Client: City of Tucson, Regional Transit Authority of Tucson, AZ
Location: Tucson, AZ, United States
Completion date: 2015
Barbara Grygutis Sculpture LLC
Regional Transit Authority of Tucson, Arizona
City of Tucson
M3 Engineering & Technology Corp.
McGann & Associates
“Sonoran Passage” creates an iconic sculptural gateway to the city center at the 22nd Street and Kino Boulevard interchange in Tucson, Arizona. Distinctive structural forms from the ﬂora of the Sonoran Desert provided Barbara Grygutis a visual vocabulary for the project. The columnar ribbed form of the Saguaro Cactus inspired the semi-transparent aluminum sculptures that penetrate and visually anchor the center of the bridge, rising from ground level to forty feet. The artist designed the bridge’s sculptural support pillars to carry the aesthetic throughout the bridge.
The goal was to turn the bridge into a work of art that oﬀers commuters a cohesive aesthetic experience at every level and angle, and at various speeds. A moiré eﬀect engages commuters as they pass during the day. In the evening, the columnar forms are illuminated. Grygutis applied her thematic Saguaro rib inspired vision to the illuminated metal sculptural columns, concrete bridge columns, and the coordinating bridge railing and column finials. The overall sage green concrete of the interchange bridge also adds to the vibrancy of this subtly themed Sonoran Desert gateway.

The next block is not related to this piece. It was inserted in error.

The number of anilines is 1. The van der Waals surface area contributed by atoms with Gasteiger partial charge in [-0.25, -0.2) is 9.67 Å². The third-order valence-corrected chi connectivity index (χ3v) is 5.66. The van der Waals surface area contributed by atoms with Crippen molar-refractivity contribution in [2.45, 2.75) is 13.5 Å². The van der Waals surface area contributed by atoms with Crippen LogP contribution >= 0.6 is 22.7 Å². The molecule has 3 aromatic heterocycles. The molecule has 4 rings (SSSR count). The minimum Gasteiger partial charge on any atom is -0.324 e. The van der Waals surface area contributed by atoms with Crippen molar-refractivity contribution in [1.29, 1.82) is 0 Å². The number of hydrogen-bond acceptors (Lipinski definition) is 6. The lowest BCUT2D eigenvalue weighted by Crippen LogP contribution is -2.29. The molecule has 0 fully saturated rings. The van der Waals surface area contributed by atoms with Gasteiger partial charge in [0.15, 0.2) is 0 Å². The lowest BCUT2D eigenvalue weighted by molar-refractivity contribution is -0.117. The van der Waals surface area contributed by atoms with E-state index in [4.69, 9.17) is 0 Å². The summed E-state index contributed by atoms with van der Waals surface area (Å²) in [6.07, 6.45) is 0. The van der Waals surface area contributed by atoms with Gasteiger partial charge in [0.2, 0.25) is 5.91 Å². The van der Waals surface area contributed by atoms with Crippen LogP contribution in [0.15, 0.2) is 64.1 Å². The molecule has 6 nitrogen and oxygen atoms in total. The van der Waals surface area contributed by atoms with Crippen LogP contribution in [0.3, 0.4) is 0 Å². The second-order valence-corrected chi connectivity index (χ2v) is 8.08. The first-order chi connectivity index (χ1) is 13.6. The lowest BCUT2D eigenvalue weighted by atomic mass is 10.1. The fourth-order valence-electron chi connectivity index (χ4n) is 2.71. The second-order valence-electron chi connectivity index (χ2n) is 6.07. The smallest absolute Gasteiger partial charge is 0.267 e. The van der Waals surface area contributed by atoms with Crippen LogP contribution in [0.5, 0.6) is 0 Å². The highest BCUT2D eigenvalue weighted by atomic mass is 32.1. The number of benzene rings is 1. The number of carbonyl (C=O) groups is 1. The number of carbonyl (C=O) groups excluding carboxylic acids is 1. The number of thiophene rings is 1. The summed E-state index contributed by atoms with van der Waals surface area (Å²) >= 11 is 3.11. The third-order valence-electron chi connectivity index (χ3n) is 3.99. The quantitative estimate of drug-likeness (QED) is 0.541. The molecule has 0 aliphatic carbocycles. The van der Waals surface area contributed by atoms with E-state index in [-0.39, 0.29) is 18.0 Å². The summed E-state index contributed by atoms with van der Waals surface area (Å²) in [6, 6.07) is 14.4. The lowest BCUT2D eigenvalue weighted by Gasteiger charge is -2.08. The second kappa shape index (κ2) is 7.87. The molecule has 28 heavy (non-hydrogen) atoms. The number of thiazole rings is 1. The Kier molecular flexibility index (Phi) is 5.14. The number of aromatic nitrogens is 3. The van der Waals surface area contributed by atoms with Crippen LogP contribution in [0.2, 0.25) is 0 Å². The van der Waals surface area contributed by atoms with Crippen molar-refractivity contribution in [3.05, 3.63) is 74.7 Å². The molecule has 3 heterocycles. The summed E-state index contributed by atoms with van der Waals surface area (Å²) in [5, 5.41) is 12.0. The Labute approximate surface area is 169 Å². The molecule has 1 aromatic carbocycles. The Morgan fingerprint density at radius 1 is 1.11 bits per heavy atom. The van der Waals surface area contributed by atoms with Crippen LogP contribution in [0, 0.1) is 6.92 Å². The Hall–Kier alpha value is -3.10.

It was necessary to work with a wide variety of local industry professionals including engineers Structural Grace and M3 Engineering & Technology Corp., fabricators CAID Industries, landscape architects McGann & Associates, the Regional Transportation Authority and City of Tucson, as well as a multitude of stakeholders including the local community to successfully implement this long-term, intensive project. Grygutis worked closely with the design team, considering not only the aesthetic impact of the artwork, but also the plethora of concerns inherent to large-scale transportation infrastructure projects. Notably, the lighting used in the project also adheres to Tucson's local 'Dark Skies' initiatives which require lighting to follow minimal light pollution standards.
Aluminum, concrete, light; 40’H x 100’ L x 60’D